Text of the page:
UK to develop laser and radio frequency directed energy weapons

10 July 2019 (Last Updated July 10th, 2019 14:51)

The UK Government has announced that it will invest £130m to develop laser and radio frequency directed energy weapons (DEW).

UK to develop laser and radio frequency directed energy weapons
Computer generated image illustrating the use of DEW on a Wildcat helicopter. Credit: Crown copyright.

The UK Government has announced that it will invest £130m to develop laser and radio frequency directed energy weapons (DEW).

In a statement, the Ministry of Defence (MoD) stated that these weapons have the potential to ‘revolutionise the battlefield’.

Laser weapons systems will use high-energy light beams to target and destroy unmanned aerial systems and missiles.

Radio frequency weapons will have the ability to disrupt and disable adversary computers and electronics.

To kick-start the process, the MoD has issued a prior information notice for the development of three new DEW demonstrators under its Novel Weapons Programme initiative.

Through these demonstrators, the ministry intends to assess the potential of the technology and accelerate the process to field it on the battlefield.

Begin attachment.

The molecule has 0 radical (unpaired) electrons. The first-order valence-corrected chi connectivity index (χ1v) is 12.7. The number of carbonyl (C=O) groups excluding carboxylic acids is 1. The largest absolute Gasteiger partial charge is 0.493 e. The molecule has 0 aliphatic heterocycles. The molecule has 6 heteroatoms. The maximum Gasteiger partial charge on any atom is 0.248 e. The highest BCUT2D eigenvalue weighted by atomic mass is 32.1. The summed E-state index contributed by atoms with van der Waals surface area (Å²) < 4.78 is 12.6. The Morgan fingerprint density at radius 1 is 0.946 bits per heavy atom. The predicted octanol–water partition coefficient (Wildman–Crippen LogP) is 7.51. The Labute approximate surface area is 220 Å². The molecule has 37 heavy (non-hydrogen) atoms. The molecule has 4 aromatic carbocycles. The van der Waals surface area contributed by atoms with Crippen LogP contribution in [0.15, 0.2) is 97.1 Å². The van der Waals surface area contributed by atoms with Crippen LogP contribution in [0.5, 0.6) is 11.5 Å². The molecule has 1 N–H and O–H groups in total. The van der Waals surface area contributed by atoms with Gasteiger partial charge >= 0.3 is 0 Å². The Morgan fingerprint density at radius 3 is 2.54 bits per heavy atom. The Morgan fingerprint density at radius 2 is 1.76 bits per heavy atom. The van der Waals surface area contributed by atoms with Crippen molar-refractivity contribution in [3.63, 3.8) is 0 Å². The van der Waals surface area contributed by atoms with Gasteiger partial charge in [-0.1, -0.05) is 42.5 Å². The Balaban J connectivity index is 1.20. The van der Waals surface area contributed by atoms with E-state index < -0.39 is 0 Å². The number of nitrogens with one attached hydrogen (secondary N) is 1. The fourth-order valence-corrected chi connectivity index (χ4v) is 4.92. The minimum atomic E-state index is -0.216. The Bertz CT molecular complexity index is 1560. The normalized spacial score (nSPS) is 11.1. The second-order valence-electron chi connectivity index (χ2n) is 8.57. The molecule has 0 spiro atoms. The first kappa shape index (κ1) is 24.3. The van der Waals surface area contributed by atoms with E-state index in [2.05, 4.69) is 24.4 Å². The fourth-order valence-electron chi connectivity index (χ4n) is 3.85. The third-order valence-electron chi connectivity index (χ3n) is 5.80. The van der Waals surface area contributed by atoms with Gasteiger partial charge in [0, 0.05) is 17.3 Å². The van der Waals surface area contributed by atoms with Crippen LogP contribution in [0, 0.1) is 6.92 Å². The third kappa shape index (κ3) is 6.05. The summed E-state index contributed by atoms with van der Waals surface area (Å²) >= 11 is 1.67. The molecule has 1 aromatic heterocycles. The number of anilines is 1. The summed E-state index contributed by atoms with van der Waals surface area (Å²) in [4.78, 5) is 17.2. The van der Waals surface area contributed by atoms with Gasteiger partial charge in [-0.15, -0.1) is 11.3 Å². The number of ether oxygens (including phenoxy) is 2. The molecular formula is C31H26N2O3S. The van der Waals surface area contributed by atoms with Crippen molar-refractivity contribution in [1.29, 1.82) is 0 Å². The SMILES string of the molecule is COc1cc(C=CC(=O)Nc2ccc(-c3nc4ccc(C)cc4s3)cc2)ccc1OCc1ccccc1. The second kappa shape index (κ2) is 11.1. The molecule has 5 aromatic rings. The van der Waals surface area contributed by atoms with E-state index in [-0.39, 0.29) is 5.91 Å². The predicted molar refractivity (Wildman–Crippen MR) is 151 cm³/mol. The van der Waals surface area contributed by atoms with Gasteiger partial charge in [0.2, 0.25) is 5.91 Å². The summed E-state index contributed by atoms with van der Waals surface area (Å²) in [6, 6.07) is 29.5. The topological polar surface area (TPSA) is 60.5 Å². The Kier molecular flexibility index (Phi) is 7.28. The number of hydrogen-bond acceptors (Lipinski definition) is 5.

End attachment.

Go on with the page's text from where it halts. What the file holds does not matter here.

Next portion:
A significant feature of these weapons systems is that they would be powered by electricity and operated without ammunition.

Destined to be developed for operational use by all three services, the proposed systems could be fuelled by the engine or generator of a vehicle, the MoD added. This will drive down operating costs.

UK Defence Secretary Penny Mordaunt said: “Laser and radio frequency technologies have the potential to revolutionise the battlefield by offering powerful and cost-effective weapons systems to our armed forces.

“This significant investment demonstrates our commitment to ensuring our armed forces operate at the forefront of military technology.”

The UK aims to begin trials for the new laser and radio frequency weapons systems on British Royal Navy ships and army vehicles in 2023.

The trials will give a better understanding of DEW and ‘test the systems to their limits’. In addition, the armed forces will be able to use the exercises to assess how the systems could be integrated with current defence platforms.

The UK is already developing a laser technology-based weapons system demonstrator known as the Dragonfire, which will be tested later this year.